Saturday, April 23, 2016

THE MAYAN RUINS OF COPAN, HONDURAS



     Reproduction of Temple Rosalila at the Museum of Copán, Honduras


My husband and I were living in the wonderful town of Antigua, Guatemala when my chronic “itchy feet syndrome” kicked in. They were telling me it was time to get on a bus and go to the beach. The big question, however, was which beach, which country, and which coast. For a change from the Pacific coast of Guatemala we decided to visit the Caribbean coast of Honduras and visit the Bay of Islands. In order to break up the multiple bus rides from Guatemala we decided to stop in Copán Ruinas, Honduras. It would give us the perfect opportunity to visit the nearby Mayan ruins of Copán. As anyone who has read my previous blog postings knows I ADORE ARCHAEOLOGICAL RUINS!  So please join me in this visit to the Mayan ruins of Copan, Honduras.  




  An artistic rendering of what Copan may have looked like during the peak of its civilization

Copán is exotic and fascinating in a beautiful semi-tropical forest setting yet small enough not to be overwhelming. I will never forget the day we explored this amazing archaeological complex especially since we had it almost all to ourselves. What a delight! Please join me in my introduction to Copán.





The Ballcourt is immediately north of the Court of the Hieroglyphic Stairway and is to the south of the Monument Plaza. It was remodeled by Uaxaclajuun Ub'aah K'awiil, who then demolished it and built a third version, which was one of the largest from the Classic period. It was dedicated to the great macaw deity and the buildings flanking the playing area carried 16 mosaic sculptures of the birds. The completion date of the ballcourt is inscribed with a hieroglyphic text upon the sloping playing area and is given as 6 January 738


Someone I know looks really happy to be in Copán or is it the camera he doesn't like!   

Mayan stelae were essentially created to glorify the king and record his deeds although the earliest examples depict mythological scenes.The sculpting of these monuments spread throughout the Maya area during the Classic Period (250–900 AD) and the pairing of sculpted stelae and circular altars are considered a hallmark of Classic Maya civilization.



The Great Plaza of Copán is an immense plaza which is famous for its stelae and altars that are found scattered around a well-groomed lawn. One of the most famous stelae is of “18 Rabbit”, who was the 13th ruler of Copán. The sculpture depicts the ruler with a decorative headdress and an intimidating scepter with a two-head snake. The area also includes the ball court which is the second largest court in Central America.



Copán is known for a series of sculptured stelae most of which were placed along processional ways in the central plaza of the city and the adjoining acropolis, a large complex of overlapping step-pyramids, plazas, and palaces. 


Located in the far west of Honduras, the Mayan ruins of Copán have to be one of the most breathtaking archaeological sites I can imagine visiting. Located in a semi-tropical forest setting, Copán is populated by vibrant macaws and is truly exotic, fascinating, and captivating. Copán stands out because of its massive and intricate sculptures which decorated the faces of the structures as well as the number of hieroglyphic texts which suggest the existence of an extensively literate culture. Copán flourished during the 7th century of our era and is representative today of what Athens was to the old world: the cradle of its civilization. Because of this and other reasons, UNESCO declared it a world heritage site in 1980.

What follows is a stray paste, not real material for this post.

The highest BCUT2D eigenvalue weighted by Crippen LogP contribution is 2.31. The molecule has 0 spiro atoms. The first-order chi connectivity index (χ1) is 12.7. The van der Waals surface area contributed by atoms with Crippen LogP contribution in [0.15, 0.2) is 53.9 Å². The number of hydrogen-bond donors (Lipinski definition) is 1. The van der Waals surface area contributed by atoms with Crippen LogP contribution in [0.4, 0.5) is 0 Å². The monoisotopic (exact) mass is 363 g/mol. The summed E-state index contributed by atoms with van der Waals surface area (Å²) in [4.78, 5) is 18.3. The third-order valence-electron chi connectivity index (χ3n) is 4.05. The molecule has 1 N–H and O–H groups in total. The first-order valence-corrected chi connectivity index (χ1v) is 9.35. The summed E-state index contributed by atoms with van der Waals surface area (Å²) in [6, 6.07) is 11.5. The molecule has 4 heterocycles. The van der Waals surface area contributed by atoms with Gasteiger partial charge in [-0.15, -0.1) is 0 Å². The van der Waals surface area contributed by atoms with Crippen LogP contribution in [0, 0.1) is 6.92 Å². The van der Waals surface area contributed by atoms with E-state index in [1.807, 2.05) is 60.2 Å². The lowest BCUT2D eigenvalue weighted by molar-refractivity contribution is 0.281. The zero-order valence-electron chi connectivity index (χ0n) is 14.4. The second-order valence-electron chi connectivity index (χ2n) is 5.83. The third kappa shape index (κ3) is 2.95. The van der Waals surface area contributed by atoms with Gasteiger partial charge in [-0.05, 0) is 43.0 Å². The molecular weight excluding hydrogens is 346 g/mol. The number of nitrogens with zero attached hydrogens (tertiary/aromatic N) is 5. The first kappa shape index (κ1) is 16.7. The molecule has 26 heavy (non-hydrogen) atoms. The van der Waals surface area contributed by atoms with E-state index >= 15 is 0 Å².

Located at the entrance of Copán, the Copán Mayan Sculpture Museum includes many sculptures and replicas from the site. The entrance to the museum is made in the form of a snake’s mouth representing the Mayan belief that snakes represent a journey into the underworld. The museum’s most notable attraction is the full-size replica of the Rosalila Temple which is complete with the bright red colors and ornate designs that once composed this structure. Also in the museum is Altar Q, the incredible carved square stone that depicts the 16 rulers of the Copán Dynasty.



   


The area of the Acropolis consists of both the western and eastern court. The western court includes Temple 11 which was built as a gateway to the underworld. Temple 16 was built on top of a previous temple (the Rosalila Temple) without damaging the remains. You can climb to the top of Temple 16, approximately 100 feet high, where you can see the overall layout of the Copán ruin complex.  The Tunnels:  archaeologists have dug 4km of tunnels under the acropolis to view earlier stages of Copan civilization. Two of the tunnels are open to the public for an additional fee.




Stelae became closely associated with the concept of divine kingship and declined at the same time as this institution. The production of stelae by the Maya had its origin around 400 BC and continued through to the end of the Classic Period around 900 although some monuments were reused in the Post Classic period (c. 900–1521).

The majority of archaeologists agree that Copán formed part of the three largest and most lavish cultural centers of the New World. The Maya of Copán developed a civilization based on a complex sociopolitical foundation with an advance knowledge in the fields of science, mathematics and astronomy. They also developed a writing system based on hieroglyphs. Equally impressive was their architecture which was based on the construction of scaled graded pyramids. The carved sculptures of Copán are without doubt some of the most spectacular found in the archaeological ruins of the Maya. The altars and historical monuments in Copán were often covered with painted murals which were stunning in red pigmented paint. And if this was not enough, their work in jade, ceramic, and stone was also amazing. 




 
The two-headed monster is one of three structures that make up Altar G and is located at La Acropolis. A human figure can be seen emerging from the mouth of the east-facing head of the two headed-monster.




The stunning carved stonework of Copán is some of the most impressive found at any of the many Mayan archaeological sites throughout Latin America.




ALTAR G is the most famous monument at Copán. It was dedicated by king Yax Pasaj Chan Yopaat in AD 776 and has each of the first 16 kings of the Copán dynasty carved around its side. Each figure is depicted seated on his name glyph.